TRAILBOUND WORKS

SLOYD
STUDIES

00__2015-02-14-felton-mcloed-build-handle__002300__2015-02-14-felton-mcloed-build-handle__0023

WORKS & WORDS // CHRIS RIESNER  
LOCATION // AMERICAN WEST 

If you follow along via my instagram or have been cruising around this site you may have noticed some of the spoon projects I have going. A number of my buddies have noted this and asked me when I’m going to do more furniture or instruments. Bigger project are constantly running through my mind however, I’ve informally set up a loose curriculum for myself around the foundations of woodworking. 

I’m a big fan of the thinkings around learning to cruise before you pitch it sideways i.e. understand the rules before you fully break them. With this in mind I wanted to understand the material to it’s fullest. I began focusing my personal tree research studies on hardwood trees to better spot them in the woods and understand where and how they grow. Next I thought about the basics of woodworking and it seemed that spoons were at the heart of it. You have a piece of wood and you have a knife, in a matter of hours (maybe not all in one go) you can create something beautiful and useful. 

01__2015-04-05-upper-cottonwood-spoon-carve_1401__2015-04-05-upper-cottonwood-spoon-carve_14
07__2015-03-01-felton-carving-comb-spork-spoon_3707__2015-03-01-felton-carving-comb-spork-spoon_37

Carving spoons really allowed me to better understand the properties of wood. I was able to experiment with a variety of different woods both green and kiln dried. With straight, curved and bowled out cuts I became better acquainted with how the grain reacted to the knife, sand paper and oils. It really made me appreciate the simplicity of the knife and made me understand the importance of sharpening skills. I came to appreciated the tooled edge finish over sanding and became infatuated with precise cuts and purposeful lines. It’s like a small sculpture, and the materials and process of making them just felt right.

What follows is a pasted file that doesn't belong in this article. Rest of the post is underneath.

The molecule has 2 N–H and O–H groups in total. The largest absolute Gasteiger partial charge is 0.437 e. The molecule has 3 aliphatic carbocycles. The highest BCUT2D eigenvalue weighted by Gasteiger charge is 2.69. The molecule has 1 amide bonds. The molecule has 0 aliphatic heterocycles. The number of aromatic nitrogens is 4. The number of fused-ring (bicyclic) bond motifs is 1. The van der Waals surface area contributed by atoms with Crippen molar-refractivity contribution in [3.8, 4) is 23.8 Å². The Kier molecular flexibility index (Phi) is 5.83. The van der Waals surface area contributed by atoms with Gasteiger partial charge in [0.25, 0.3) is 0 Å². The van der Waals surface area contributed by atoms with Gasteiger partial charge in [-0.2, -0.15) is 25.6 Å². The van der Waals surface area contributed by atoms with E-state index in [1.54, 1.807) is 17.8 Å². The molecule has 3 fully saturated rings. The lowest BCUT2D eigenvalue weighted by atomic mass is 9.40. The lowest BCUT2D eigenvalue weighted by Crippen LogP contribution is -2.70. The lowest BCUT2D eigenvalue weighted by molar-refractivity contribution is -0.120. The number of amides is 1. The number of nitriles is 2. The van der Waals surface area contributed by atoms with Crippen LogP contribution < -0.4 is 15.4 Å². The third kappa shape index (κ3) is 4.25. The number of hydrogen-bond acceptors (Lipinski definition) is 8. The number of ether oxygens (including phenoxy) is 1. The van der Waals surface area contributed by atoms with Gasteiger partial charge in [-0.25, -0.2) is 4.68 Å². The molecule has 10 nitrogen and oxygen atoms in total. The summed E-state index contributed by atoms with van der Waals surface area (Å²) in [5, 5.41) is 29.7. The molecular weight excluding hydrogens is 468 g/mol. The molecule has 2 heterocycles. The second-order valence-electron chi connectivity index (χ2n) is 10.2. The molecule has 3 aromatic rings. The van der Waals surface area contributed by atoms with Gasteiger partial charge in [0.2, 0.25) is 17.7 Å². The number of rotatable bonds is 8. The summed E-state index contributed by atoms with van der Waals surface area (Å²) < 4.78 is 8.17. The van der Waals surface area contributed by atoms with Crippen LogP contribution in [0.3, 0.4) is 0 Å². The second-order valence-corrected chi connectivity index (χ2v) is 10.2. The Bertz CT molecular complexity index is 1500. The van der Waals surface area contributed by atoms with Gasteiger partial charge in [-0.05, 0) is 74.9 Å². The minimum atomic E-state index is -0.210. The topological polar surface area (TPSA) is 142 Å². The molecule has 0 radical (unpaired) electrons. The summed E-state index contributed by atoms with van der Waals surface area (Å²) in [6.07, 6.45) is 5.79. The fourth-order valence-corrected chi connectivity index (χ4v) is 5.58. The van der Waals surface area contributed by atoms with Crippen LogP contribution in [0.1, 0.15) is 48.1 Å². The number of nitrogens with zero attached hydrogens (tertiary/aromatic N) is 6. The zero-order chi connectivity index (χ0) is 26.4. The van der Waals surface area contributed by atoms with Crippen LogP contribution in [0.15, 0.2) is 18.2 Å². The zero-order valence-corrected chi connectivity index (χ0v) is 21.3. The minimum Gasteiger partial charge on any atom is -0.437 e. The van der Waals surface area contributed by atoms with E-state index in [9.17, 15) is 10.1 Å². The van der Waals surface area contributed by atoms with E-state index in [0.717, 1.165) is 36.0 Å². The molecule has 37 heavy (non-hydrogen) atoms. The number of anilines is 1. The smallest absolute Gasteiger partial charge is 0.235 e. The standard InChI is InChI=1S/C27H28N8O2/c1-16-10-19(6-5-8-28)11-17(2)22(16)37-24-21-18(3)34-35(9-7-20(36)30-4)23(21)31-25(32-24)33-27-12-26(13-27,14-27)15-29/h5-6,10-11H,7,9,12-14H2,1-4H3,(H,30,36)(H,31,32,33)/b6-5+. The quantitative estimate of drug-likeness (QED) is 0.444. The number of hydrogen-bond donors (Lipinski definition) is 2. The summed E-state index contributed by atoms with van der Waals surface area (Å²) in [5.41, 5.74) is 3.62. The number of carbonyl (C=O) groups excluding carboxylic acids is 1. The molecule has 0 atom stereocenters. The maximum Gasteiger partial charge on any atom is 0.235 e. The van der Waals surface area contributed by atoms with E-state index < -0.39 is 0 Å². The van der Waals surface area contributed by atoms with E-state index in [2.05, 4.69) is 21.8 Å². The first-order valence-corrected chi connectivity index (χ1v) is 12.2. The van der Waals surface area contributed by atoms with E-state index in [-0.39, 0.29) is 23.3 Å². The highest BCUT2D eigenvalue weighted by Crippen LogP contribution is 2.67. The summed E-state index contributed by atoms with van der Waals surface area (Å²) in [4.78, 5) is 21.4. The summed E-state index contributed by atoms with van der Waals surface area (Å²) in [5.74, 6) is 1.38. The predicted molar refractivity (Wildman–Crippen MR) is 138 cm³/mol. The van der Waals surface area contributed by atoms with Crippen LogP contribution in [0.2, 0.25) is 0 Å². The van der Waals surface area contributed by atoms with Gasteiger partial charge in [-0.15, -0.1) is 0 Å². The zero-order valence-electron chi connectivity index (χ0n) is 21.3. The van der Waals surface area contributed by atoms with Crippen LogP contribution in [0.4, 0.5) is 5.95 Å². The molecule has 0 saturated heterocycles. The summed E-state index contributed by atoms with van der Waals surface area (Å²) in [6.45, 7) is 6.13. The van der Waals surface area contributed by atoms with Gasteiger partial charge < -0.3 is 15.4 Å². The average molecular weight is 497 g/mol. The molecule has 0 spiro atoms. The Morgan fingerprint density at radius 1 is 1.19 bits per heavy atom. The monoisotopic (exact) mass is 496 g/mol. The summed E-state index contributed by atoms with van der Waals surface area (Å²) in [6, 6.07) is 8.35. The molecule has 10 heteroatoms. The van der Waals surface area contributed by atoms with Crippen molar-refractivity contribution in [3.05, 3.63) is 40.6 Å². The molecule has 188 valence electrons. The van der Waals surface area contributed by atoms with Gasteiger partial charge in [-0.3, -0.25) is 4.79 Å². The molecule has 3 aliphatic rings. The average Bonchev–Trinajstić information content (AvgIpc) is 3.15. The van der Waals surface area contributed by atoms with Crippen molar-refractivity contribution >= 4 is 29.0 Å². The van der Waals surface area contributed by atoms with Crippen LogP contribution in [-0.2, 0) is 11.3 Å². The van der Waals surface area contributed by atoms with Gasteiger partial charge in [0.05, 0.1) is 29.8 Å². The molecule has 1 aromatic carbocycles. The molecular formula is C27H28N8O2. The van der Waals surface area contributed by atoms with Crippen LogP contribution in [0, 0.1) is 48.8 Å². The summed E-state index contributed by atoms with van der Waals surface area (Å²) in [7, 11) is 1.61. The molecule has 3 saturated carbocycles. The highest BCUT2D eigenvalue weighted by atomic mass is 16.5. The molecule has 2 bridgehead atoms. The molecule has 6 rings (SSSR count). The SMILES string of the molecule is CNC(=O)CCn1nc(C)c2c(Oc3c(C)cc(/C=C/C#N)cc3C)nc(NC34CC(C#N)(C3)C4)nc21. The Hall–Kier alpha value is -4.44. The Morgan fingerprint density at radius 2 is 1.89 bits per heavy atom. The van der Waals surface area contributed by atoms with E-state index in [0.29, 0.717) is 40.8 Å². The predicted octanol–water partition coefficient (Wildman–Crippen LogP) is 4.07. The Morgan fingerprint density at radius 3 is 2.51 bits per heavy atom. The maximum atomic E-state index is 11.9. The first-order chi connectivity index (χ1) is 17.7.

12__2015-03-01-felton-carving-comb-spork-spoon_02_112__2015-03-01-felton-carving-comb-spork-spoon_02_1

It wasnu2019t until I started fishing around the internet and library book stacks looking for sharpening how tou2019s and inspiration from other carvers that I began to see the term u201csloydu201d show up more and more. I began to research it further and found that it seemed to be very reflectant on the things I had been setting up for myself.u00a0

Sloyd, rooted from Slu00f6jd, is the sweedish term for handicraft. The philosophy is based around being able to make the things that you need without buying them. It was primarily an educational system for teaching students in the area of woodworking or sewing which after 100+ years is now know as u201cwoodshopu201d or u201chome ec.u201d With Sloyd you work on a series of projects that gradually build your skill level, each project building off what you learned previously.u00a0

14__2015-03-01-trailboundco-hand-carved-travel-treen-felton-ca-chris-riesner_04214__2015-03-01-trailboundco-hand-carved-travel-treen-felton-ca-chris-riesner_042

31__2015-03-01-trailboundco-hand-carved-travel-treen-felton-ca-chris-riesner_08331__2015-03-01-trailboundco-hand-carved-travel-treen-felton-ca-chris-riesner_083

Although I’m not truly following the specific curriculum of sloyd it does help give me some self confirmation on the route that I’m taking with things. Although I’m nowhere near mastering this medium, I do feel comfortable with it and the things I’m making feel right. Over the summer I plan on getting back into instrument and furniture builds and start applying what I’ve picked up from working with the basics tools of axe and knife.

If you’d like to see more of my carvings and support my endeavors in woodworking please visit the Trail Bound Store

-chris

32__2015-05-03-gold-note-moto-camping__004132__2015-05-03-gold-note-moto-camping__0041